AT&T has constructed an entire university program that spans everything from technology to sales training and revamping business plans for business partners. “You can win mind-share with education, but you win heart-share by leveraging that education into real profits,” he says.
Those profits come from a variety of different skill sets, all of which need to be integrated into customer solutions. That means merging everything from asynchronous transfer mode, frame relay, data hosting and a broadband infrastructure all the way out to an integrated Web front end and wireless communications and multiple layers of security.
It also means that to play in this market, youll need some strong allies because no one can do it all. In some cases, this scenario is so complex that it spans well beyond a single company or government entitys boundaries.
AT&T, for example, acts as a global network operation center for the president of the United States. “When the president is in New York City, our data center is his bomb shelter,” says Olsen.
Get Your Cut of
Get Your Cut of Wireless The situation is no less complicated when it comes to integrating a wireless system into a large corporation that has built up frequently incompatible departmental infrastructures over the years. The wireless voice market has gotten so commoditized that companies like Ericsson have abandoned even making cellular phones. However, theres plenty of money to be made in providing a wireless data infrastructure and integrating that with a corporations back end.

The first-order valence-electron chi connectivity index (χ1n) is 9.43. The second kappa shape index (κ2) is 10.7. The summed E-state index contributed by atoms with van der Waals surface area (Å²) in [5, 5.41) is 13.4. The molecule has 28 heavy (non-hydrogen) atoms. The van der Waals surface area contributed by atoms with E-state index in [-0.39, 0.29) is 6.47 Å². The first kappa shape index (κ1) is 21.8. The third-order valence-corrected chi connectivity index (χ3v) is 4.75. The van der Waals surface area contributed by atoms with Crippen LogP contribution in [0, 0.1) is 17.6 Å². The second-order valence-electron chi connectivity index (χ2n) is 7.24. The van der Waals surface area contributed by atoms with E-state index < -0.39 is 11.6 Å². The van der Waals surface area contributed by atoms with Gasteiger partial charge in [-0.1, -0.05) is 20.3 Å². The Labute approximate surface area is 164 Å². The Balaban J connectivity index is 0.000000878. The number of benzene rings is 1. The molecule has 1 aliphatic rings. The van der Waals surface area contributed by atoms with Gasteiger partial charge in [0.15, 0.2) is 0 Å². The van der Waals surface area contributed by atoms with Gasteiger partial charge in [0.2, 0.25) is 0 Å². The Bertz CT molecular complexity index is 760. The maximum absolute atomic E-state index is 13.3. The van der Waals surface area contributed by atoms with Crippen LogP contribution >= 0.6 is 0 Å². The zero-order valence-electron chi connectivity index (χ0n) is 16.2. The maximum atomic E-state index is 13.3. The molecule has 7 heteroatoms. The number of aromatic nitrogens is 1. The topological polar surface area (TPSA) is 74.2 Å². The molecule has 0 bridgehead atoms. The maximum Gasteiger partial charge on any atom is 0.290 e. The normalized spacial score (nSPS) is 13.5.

That is why companies like Air2Web are so busy beating the bushes for integration partners. The wireless infrastructure company, and dozens more like it, cant get a toehold in the market without front-end to back-end integration skills.
“The main effort under way right now is to align ourselves with credible partners,” says Patrick King, VP of channel development and alliances at Air2Web in Atlanta. “Its a critical time for a large number of business partners. Cash is tight, product margins are down and theres a transition of technology which is causing them to adjust their business models.”
King says his companys training classes are filled to capacity, and so far most companies havent even started running mission-critical applications over wireless. That likewise translates into opportunity for the telcos, which are neck-deep in providing wireless services. And now that data is starting to flow, that stream should only get richer for the telcos and their partners.